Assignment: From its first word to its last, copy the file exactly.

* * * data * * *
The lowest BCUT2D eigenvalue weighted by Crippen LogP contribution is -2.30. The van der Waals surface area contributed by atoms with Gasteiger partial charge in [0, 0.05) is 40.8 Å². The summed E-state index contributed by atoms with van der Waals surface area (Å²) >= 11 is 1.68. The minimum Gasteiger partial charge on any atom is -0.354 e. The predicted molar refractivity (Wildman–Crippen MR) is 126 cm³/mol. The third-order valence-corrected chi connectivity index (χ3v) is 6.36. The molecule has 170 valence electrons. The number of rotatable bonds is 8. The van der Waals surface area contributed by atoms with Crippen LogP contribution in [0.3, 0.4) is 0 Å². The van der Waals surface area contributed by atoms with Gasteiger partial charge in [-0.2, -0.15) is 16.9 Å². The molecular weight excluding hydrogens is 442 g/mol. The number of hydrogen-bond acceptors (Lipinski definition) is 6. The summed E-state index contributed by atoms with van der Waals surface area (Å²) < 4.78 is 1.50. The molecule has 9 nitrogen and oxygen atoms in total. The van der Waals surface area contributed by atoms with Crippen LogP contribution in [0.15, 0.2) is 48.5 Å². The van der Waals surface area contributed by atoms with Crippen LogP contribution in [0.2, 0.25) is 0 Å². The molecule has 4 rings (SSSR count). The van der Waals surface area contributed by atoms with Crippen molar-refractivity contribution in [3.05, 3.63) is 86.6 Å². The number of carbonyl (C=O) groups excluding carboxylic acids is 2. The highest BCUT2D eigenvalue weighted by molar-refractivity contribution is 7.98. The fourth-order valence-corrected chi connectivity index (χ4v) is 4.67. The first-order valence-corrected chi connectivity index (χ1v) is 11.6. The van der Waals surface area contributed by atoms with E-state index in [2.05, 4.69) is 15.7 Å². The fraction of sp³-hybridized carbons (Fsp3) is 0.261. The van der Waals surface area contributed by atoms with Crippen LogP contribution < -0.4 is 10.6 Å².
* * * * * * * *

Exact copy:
The lowest BCUT2D eigenvalue weighted by Crippen LogP contribution is -2.30. The van der Waals surface area contributed by atoms with Gasteiger partial charge in [0, 0.05) is 40.8 Å². The summed E-state index contributed by atoms with van der Waals surface area (Å²) >= 11 is 1.68. The minimum Gasteiger partial charge on any atom is -0.354 e. The predicted molar refractivity (Wildman–Crippen MR) is 126 cm³/mol. The third-order valence-corrected chi connectivity index (χ3v) is 6.36. The molecule has 170 valence electrons. The number of rotatable bonds is 8. The van der Waals surface area contributed by atoms with Crippen LogP contribution in [0.3, 0.4) is 0 Å². The van der Waals surface area contributed by atoms with Gasteiger partial charge in [-0.2, -0.15) is 16.9 Å². The molecular weight excluding hydrogens is 442 g/mol. The number of hydrogen-bond acceptors (Lipinski definition) is 6. The summed E-state index contributed by atoms with van der Waals surface area (Å²) < 4.78 is 1.50. The molecule has 9 nitrogen and oxygen atoms in total. The van der Waals surface area contributed by atoms with Crippen LogP contribution in [0.15, 0.2) is 48.5 Å². The van der Waals surface area contributed by atoms with Crippen LogP contribution in [0.2, 0.25) is 0 Å². The molecule has 4 rings (SSSR count). The van der Waals surface area contributed by atoms with Crippen molar-refractivity contribution in [3.05, 3.63) is 86.6 Å². The number of carbonyl (C=O) groups excluding carboxylic acids is 2. The highest BCUT2D eigenvalue weighted by molar-refractivity contribution is 7.98. The fourth-order valence-corrected chi connectivity index (χ4v) is 4.67. The first-order valence-corrected chi connectivity index (χ1v) is 11.6. The van der Waals surface area contributed by atoms with E-state index in [2.05, 4.69) is 15.7 Å². The fraction of sp³-hybridized carbons (Fsp3) is 0.261. The van der Waals surface area contributed by atoms with Crippen LogP contribution < -0.4 is 10.6 Å².